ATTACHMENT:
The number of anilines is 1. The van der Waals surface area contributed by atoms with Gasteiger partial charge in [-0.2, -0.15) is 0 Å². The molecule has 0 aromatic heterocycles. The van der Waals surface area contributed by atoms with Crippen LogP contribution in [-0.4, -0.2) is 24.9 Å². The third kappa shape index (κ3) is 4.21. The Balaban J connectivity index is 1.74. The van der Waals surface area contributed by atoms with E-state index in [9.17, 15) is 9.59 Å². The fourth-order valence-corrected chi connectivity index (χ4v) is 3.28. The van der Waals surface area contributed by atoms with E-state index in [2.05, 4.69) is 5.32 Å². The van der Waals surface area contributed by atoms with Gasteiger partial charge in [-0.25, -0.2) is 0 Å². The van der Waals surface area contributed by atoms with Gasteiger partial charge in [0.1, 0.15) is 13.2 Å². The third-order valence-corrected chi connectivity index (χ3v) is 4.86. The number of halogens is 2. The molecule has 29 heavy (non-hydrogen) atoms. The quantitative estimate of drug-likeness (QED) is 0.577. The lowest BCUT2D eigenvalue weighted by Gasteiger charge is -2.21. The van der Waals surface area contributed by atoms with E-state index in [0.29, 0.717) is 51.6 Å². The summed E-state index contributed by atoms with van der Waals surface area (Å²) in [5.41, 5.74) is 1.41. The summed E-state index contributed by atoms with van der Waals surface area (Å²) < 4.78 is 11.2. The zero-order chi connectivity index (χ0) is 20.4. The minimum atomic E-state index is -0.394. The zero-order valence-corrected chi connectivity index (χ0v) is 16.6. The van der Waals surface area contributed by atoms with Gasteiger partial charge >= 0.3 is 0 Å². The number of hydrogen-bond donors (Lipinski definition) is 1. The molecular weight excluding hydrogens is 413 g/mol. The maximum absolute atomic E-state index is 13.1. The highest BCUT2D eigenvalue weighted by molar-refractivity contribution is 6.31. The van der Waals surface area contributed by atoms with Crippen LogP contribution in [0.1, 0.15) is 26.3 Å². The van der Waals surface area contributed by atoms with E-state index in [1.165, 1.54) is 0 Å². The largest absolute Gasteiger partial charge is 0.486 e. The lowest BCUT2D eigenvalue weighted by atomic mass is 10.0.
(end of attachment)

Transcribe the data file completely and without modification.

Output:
The number of anilines is 1. The van der Waals surface area contributed by atoms with Gasteiger partial charge in [-0.2, -0.15) is 0 Å². The molecule has 0 aromatic heterocycles. The van der Waals surface area contributed by atoms with Crippen LogP contribution in [-0.4, -0.2) is 24.9 Å². The third kappa shape index (κ3) is 4.21. The Balaban J connectivity index is 1.74. The van der Waals surface area contributed by atoms with E-state index in [9.17, 15) is 9.59 Å². The fourth-order valence-corrected chi connectivity index (χ4v) is 3.28. The van der Waals surface area contributed by atoms with E-state index in [2.05, 4.69) is 5.32 Å². The van der Waals surface area contributed by atoms with Gasteiger partial charge in [-0.25, -0.2) is 0 Å². The van der Waals surface area contributed by atoms with Gasteiger partial charge in [0.1, 0.15) is 13.2 Å². The third-order valence-corrected chi connectivity index (χ3v) is 4.86. The number of halogens is 2. The molecule has 29 heavy (non-hydrogen) atoms. The quantitative estimate of drug-likeness (QED) is 0.577. The lowest BCUT2D eigenvalue weighted by Gasteiger charge is -2.21. The van der Waals surface area contributed by atoms with E-state index in [0.29, 0.717) is 51.6 Å². The summed E-state index contributed by atoms with van der Waals surface area (Å²) in [5.41, 5.74) is 1.41. The summed E-state index contributed by atoms with van der Waals surface area (Å²) < 4.78 is 11.2. The zero-order chi connectivity index (χ0) is 20.4. The minimum atomic E-state index is -0.394. The zero-order valence-corrected chi connectivity index (χ0v) is 16.6. The van der Waals surface area contributed by atoms with Gasteiger partial charge >= 0.3 is 0 Å². The number of hydrogen-bond donors (Lipinski definition) is 1. The molecular weight excluding hydrogens is 413 g/mol. The maximum absolute atomic E-state index is 13.1. The highest BCUT2D eigenvalue weighted by molar-refractivity contribution is 6.31. The van der Waals surface area contributed by atoms with Crippen LogP contribution in [0.1, 0.15) is 26.3 Å². The van der Waals surface area contributed by atoms with E-state index in [1.165, 1.54) is 0 Å². The largest absolute Gasteiger partial charge is 0.486 e. The lowest BCUT2D eigenvalue weighted by atomic mass is 10.0.